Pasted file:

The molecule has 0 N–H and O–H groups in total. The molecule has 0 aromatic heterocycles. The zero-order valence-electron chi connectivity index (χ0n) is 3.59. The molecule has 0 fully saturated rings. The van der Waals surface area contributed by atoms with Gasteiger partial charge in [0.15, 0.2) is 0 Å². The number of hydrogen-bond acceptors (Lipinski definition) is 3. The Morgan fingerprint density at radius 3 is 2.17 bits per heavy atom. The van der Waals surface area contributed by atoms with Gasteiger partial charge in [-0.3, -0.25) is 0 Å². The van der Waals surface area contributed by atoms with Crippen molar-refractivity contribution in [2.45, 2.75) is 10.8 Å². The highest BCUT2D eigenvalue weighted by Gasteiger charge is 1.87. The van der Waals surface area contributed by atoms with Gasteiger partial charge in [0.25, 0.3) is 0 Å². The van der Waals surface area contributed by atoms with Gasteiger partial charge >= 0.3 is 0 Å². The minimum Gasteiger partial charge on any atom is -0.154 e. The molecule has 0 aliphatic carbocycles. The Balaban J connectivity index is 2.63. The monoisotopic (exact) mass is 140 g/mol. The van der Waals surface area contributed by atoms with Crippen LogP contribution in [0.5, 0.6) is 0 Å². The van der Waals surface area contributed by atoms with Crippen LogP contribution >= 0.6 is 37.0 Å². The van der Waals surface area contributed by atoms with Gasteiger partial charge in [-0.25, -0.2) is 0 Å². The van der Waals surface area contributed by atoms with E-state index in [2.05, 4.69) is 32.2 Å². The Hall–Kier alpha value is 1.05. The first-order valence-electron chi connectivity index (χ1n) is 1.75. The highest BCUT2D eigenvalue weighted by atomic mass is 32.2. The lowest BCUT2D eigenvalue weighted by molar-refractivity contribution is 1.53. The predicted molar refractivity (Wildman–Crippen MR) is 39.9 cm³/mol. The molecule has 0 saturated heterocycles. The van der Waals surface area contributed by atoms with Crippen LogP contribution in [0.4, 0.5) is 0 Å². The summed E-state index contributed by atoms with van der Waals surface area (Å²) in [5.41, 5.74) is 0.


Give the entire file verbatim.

The molecule has 0 N–H and O–H groups in total. The molecule has 0 aromatic heterocycles. The zero-order valence-electron chi connectivity index (χ0n) is 3.59. The molecule has 0 fully saturated rings. The van der Waals surface area contributed by atoms with Gasteiger partial charge in [0.15, 0.2) is 0 Å². The number of hydrogen-bond acceptors (Lipinski definition) is 3. The Morgan fingerprint density at radius 3 is 2.17 bits per heavy atom. The van der Waals surface area contributed by atoms with Gasteiger partial charge in [-0.3, -0.25) is 0 Å². The van der Waals surface area contributed by atoms with Crippen molar-refractivity contribution in [2.45, 2.75) is 10.8 Å². The highest BCUT2D eigenvalue weighted by Gasteiger charge is 1.87. The van der Waals surface area contributed by atoms with Gasteiger partial charge in [0.25, 0.3) is 0 Å². The van der Waals surface area contributed by atoms with Gasteiger partial charge >= 0.3 is 0 Å². The minimum Gasteiger partial charge on any atom is -0.154 e. The molecule has 0 aliphatic carbocycles. The Balaban J connectivity index is 2.63. The monoisotopic (exact) mass is 140 g/mol. The van der Waals surface area contributed by atoms with Crippen LogP contribution in [0.5, 0.6) is 0 Å². The van der Waals surface area contributed by atoms with Crippen LogP contribution >= 0.6 is 37.0 Å². The van der Waals surface area contributed by atoms with Gasteiger partial charge in [-0.25, -0.2) is 0 Å². The van der Waals surface area contributed by atoms with E-state index in [2.05, 4.69) is 32.2 Å². The Hall–Kier alpha value is 1.05. The first-order valence-electron chi connectivity index (χ1n) is 1.75. The highest BCUT2D eigenvalue weighted by atomic mass is 32.2. The lowest BCUT2D eigenvalue weighted by molar-refractivity contribution is 1.53. The predicted molar refractivity (Wildman–Crippen MR) is 39.9 cm³/mol. The molecule has 0 saturated heterocycles. The van der Waals surface area contributed by atoms with Crippen LogP contribution in [0.4, 0.5) is 0 Å². The summed E-state index contributed by atoms with van der Waals surface area (Å²) in [5.41, 5.74) is 0.